Maria T. Cummins was already an established chef when she moved to Miami and began teaching an after-school cooking program for children. Struck by how little her students knew about nutrition, she founded The Real Food Academy?formerly Cooking With Kids Miami?to instill healthy eating habits in her young apprentices. Here, she and her fellow skilled instructors lead classes and activities based around one simple philosophy: "we don't change the dish, we change the ingredients." During group sessions, birthday parties, and camps, Chef Maria and her team teach youngsters how to choose and prepare more nutritious, "real" foods, ensuring they avoid meals that are high in preservatives, chemicals, and plastic grapes. Non-edible offerings, such as spa days and kid-centric Zumba classes, promote healthy lifestyles.
Though their end products are as convenient?if not more?as commonplace frozen dinners, the chefs at Bring Organics Back render convenience healthy by freshly preparing each meal with nutrient-packed, natural ingredients. To keep sodium and sugar levels low, they make every element of the meal from scratch, even sauces and crinoline toothpicks. They design dishes around in-season fruits and vegetables, yielding both high-variety and high-flavor dishes such as pineapple jerk tilapia and a steak and vegetable quesadilla. Once the day?s lunches and dinners are fully cooked, the team packages them into single portions and delivers them to workplaces and homes.
The year was 1998 and the place was Bogot?, Colombia. Luis Fernando Morales and Alicia Mar?a Vallejo had an idea for a revolutionary art school?one more concerned with helping students become happy people than masterful artists. They've since imported that idea to Miami in the form of Trazos Art Academy, where students are encouraged to explore their creativity on their own terms. Adult classes at the academy are taught by Felipe Lagos?an artist with years of experience; at the end of each class, students are permitted to take home their personally crafted masterpiece.
Technicolor liqueurs stream from bottles and shakers as 786-Bartend infuses the brains of students with 80-proof knowledge. Workshops for intro and advanced mixology—developed by founder Isaac Ergas—begin with international history lessons on the origin and evolution of the modern cocktail. Then barkeeps expound on the spirited synergies of high-quality liquors and common drink ingredients and share veteran bar-backing tips, such as how to open drink umbrellas in a windstorm. Prospective bartenders can opt to complete the 40-hour bartending course, which provides in-depth instruction on drink preparation and presentation, job-interview etiquette, and resumé construction. Taught onsite in an actual nightclub, 786-Bartend’s courses let students serve drinks to real customers who, like regular bar patrons, ignore last call and try to open tabs with library cards.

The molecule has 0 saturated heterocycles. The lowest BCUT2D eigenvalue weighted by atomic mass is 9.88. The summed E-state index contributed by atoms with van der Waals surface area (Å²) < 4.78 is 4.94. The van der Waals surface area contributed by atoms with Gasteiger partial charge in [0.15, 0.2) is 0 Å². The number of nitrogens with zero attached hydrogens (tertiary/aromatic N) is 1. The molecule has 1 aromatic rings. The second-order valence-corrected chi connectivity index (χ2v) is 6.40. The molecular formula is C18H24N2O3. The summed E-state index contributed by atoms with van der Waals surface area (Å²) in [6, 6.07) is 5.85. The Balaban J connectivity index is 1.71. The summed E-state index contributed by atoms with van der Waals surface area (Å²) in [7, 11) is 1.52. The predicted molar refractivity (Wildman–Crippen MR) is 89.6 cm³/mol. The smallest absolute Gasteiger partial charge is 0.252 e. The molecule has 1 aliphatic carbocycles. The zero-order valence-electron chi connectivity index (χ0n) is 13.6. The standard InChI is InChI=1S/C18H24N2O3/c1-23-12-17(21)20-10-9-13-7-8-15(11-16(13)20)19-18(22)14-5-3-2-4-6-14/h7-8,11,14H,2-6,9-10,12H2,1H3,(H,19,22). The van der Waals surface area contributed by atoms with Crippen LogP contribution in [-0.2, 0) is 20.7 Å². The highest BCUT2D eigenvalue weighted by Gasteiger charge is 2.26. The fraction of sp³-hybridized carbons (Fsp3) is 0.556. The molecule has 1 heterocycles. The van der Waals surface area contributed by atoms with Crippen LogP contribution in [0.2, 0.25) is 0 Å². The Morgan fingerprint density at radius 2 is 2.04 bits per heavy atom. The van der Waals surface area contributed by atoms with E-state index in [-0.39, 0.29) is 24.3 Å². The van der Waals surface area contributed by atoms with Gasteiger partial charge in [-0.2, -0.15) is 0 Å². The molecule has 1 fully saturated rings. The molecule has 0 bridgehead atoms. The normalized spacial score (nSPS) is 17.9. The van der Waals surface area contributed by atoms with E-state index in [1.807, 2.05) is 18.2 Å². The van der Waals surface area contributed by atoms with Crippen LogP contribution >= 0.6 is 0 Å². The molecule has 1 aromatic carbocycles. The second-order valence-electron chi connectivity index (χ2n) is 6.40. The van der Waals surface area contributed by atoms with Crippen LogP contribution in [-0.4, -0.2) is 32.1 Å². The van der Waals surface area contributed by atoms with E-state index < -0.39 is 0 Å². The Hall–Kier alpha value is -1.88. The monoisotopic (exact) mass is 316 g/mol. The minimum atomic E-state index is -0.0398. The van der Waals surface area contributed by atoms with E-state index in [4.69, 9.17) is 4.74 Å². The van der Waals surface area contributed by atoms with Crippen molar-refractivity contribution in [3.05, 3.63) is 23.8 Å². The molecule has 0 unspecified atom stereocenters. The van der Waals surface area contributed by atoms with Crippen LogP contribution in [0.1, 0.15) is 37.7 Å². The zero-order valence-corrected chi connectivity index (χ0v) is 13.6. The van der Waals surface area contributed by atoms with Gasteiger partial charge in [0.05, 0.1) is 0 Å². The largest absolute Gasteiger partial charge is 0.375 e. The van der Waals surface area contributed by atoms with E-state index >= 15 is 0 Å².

At Little Chef’s kitchen, a talented cadre of kid-friendly instructors inspires and equips young bakers to whip up fresh eats. Parents can sign up their wee ones to experience firsthand the facility's mantra that a new repertoire of basic culinary skills not only fosters healthy eating habits, but bolsters tykes’ confidence, teaches teamwork, and develops motor skills. The classroom beckons young learners with pale yellow walls punctuated by floor-to-ceiling chalkboards and cheerful polka-dot patterns. Instructors happily work with parents to mold classes that suit kids’ eating habits and chewing styles, and even host movie and dinner nights to encourage family bonding.
Jump to: Reviews | Number Munchers A couple, or family of three: Up to six dinners.A family of four to six people: Up to three dinners.An extremely passive-aggressive softball team: Two uncomfortable dinners.The cast of short-lived 1997 anthology crime series Gun: Six episodes.A firefly: More dinners than could be consumed in an entire lifetime, for the life of a firefly is ever so brief.